Number 2 of 7 landscape paintings re-contextualized with text (as set out and explained in this previous post). I’m thinking of printing this one on a mug!
Long time no blog! I was going great guns there for the first few months of 2021, and then starting in March my husband had to put in a lot of overtime, and frankly, it’s been that way ever since! When I’m not working at my own full-time job, I have to stay on top of practically everything else – making sure the kids are getting their homework done or aren’t going out of their minds with boredom (and walking into Mommy’s Zoom calls for work!), cooking, getting a handle on everything we’ll need to prepare my daughter for her new school, and making sure the house doesn’t fall into complete ruin. There are many, many corners of my house that I have not dusted in what seems like forever. Luckily, we’ve had exactly zero houseguests in the last year and a half, so no one’s been around to be horrified at my lax housekeeping.
Anyways, another reason why I haven’t produced much of anything in the last few months is because I’ve been in a period of serious re-evaluation of my own work. When I started this blog, it was to track my progress as I re-taught myself everything I’d forgotten from art school, or filled in what I missed. I’m proud of what I’ve accomplished, but at the same time, I can look at my portfolio pages and not feel that the work there truly represents me as an artist. Don’t get me wrong: I enjoy the landscapes, but they also bore me! If I were to set up a website for my art (which I am very much aiming towards), the landscapes would not have any place on it. I consider them as less “elevator pitch” and more “art tool practice” – heavily-involved and elaborate colour wheels, if you will.
So I’m doing a lot of thinking, image-collecting, mood-boarding, and internal pep-talking. Now all I need is some free time, and I might just be able to make this happen!
To get my feet wet again, I upgraded my version of Corel Painter and tested it out by re-painting the Tremblant in the Rain painting. I’m MUCH happier with this version, and my husband liked it so much he half-jokingly offered me a job as a matte painter! (If only… if only…)
Another digital portrait from last year (or maybe even earlier!) that I’m only posting now (woops!). This is not the first time I’ve painted this model. What can I say? The proportions of her face just seem so mathematically perfect to me!
I really miss doing portraits. I am this close to putting the call out on Facebook or Instagram asking for people to send me pictures of them just so I don’t have to fall back on self-portraits or pestering my immediate family to pose for me.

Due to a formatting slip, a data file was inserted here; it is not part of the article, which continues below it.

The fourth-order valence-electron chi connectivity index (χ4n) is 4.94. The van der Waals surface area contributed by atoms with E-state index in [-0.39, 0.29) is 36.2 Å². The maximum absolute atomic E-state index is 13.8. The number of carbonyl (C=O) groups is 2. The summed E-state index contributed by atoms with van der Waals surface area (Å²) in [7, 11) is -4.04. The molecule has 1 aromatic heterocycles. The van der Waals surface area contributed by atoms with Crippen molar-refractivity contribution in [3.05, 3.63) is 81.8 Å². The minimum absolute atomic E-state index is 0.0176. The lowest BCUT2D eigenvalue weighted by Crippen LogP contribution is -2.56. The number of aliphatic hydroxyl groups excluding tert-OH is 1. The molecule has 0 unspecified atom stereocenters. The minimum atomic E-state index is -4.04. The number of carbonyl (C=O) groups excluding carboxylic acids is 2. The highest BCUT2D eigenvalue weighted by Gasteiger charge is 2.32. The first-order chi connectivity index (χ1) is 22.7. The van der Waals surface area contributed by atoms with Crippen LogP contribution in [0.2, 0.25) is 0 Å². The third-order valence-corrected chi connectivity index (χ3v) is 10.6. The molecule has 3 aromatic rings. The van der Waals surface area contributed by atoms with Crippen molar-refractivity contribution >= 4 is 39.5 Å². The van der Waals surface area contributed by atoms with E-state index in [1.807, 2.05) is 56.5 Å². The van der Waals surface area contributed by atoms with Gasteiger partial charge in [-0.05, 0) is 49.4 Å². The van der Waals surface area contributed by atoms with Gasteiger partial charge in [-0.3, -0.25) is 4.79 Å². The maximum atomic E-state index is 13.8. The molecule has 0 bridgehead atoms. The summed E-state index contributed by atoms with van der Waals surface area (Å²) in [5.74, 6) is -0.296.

I experimented with a new (well, new to me) digital art software last year called ArtRage. It styles itself as a “natural” painting software, which I guess means that they don’t over-burden the program with all kinds of photo editing doodads and just keep to the essentials. ArtRage also limits their brushes to only a few wet and dry media, palette knives and the like, so if you’re new to digital art, you’re less likely to feel overwhelmed. Best of all, they make very believable visible brush strokes, which is what first drew me to the software. Oh, and the price is very affordable – always a good thing! I had an easier time negotiating the colour palette in Artrage in comparison with Photoshop, but blending turned out to be a little difficult (but then, maybe I just haven’t experimented with it enough).
When I made this, I was trying to get away from working from images found on the internet, but Salem Mitchell has such glorious freckles that I couldn’t resist!
On a whim, I decided last week to crack open one of my many vintage magazines and see if I could reproduce an image. I am beyond amazed that I actually managed to 1) finish something, and 2) find that I’m happy with the result, especially considering how flat and grainy the original image was! I especially wanted to throw in the towel once I got to rendering the hair (never my strong suit). Let’s hear it for perseverence!
To me, this portrait is a direct result of all the practice, practice, practice that began with the portrait studies of the “30 Paintings in 30 Days” challenge. Even though the reference image had matte colours and little light information, I had completed enough portraits over the last few years to be able to fill in the blanks. There’s no way I would have been able to do this without having put myself through that “boot camp”!